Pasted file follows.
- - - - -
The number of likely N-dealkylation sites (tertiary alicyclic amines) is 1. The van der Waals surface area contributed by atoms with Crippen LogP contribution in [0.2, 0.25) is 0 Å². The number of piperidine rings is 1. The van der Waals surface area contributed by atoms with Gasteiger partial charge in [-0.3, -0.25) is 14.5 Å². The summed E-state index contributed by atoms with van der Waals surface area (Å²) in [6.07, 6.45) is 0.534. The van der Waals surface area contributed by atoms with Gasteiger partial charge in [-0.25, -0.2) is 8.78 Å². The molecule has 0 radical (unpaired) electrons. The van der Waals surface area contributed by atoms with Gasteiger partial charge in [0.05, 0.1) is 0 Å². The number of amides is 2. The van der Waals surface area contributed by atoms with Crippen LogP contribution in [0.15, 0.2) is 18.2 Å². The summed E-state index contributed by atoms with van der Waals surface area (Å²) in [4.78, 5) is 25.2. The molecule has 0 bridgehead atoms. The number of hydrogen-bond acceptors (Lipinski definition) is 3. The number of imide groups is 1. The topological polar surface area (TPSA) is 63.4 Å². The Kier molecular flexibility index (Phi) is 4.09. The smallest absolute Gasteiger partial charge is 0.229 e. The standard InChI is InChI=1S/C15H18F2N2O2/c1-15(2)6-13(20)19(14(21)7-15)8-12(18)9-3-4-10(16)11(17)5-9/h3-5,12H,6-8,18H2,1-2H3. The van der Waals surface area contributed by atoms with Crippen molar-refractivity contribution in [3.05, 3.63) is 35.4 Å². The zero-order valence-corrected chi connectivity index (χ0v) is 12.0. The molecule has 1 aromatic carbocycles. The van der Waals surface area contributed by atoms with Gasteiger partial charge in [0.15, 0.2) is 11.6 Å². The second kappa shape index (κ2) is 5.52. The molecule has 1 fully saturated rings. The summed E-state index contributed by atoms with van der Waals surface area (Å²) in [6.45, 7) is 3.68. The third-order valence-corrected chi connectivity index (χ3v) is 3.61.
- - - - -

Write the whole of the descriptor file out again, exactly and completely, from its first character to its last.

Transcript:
The number of likely N-dealkylation sites (tertiary alicyclic amines) is 1. The van der Waals surface area contributed by atoms with Crippen LogP contribution in [0.2, 0.25) is 0 Å². The number of piperidine rings is 1. The van der Waals surface area contributed by atoms with Gasteiger partial charge in [-0.3, -0.25) is 14.5 Å². The summed E-state index contributed by atoms with van der Waals surface area (Å²) in [6.07, 6.45) is 0.534. The van der Waals surface area contributed by atoms with Gasteiger partial charge in [-0.25, -0.2) is 8.78 Å². The molecule has 0 radical (unpaired) electrons. The van der Waals surface area contributed by atoms with Gasteiger partial charge in [0.05, 0.1) is 0 Å². The number of amides is 2. The van der Waals surface area contributed by atoms with Crippen LogP contribution in [0.15, 0.2) is 18.2 Å². The summed E-state index contributed by atoms with van der Waals surface area (Å²) in [4.78, 5) is 25.2. The molecule has 0 bridgehead atoms. The number of hydrogen-bond acceptors (Lipinski definition) is 3. The number of imide groups is 1. The topological polar surface area (TPSA) is 63.4 Å². The Kier molecular flexibility index (Phi) is 4.09. The smallest absolute Gasteiger partial charge is 0.229 e. The standard InChI is InChI=1S/C15H18F2N2O2/c1-15(2)6-13(20)19(14(21)7-15)8-12(18)9-3-4-10(16)11(17)5-9/h3-5,12H,6-8,18H2,1-2H3. The van der Waals surface area contributed by atoms with Crippen molar-refractivity contribution in [3.05, 3.63) is 35.4 Å². The zero-order valence-corrected chi connectivity index (χ0v) is 12.0. The molecule has 1 aromatic carbocycles. The van der Waals surface area contributed by atoms with Gasteiger partial charge in [0.15, 0.2) is 11.6 Å². The second kappa shape index (κ2) is 5.52. The molecule has 1 fully saturated rings. The summed E-state index contributed by atoms with van der Waals surface area (Å²) in [6.45, 7) is 3.68. The third-order valence-corrected chi connectivity index (χ3v) is 3.61.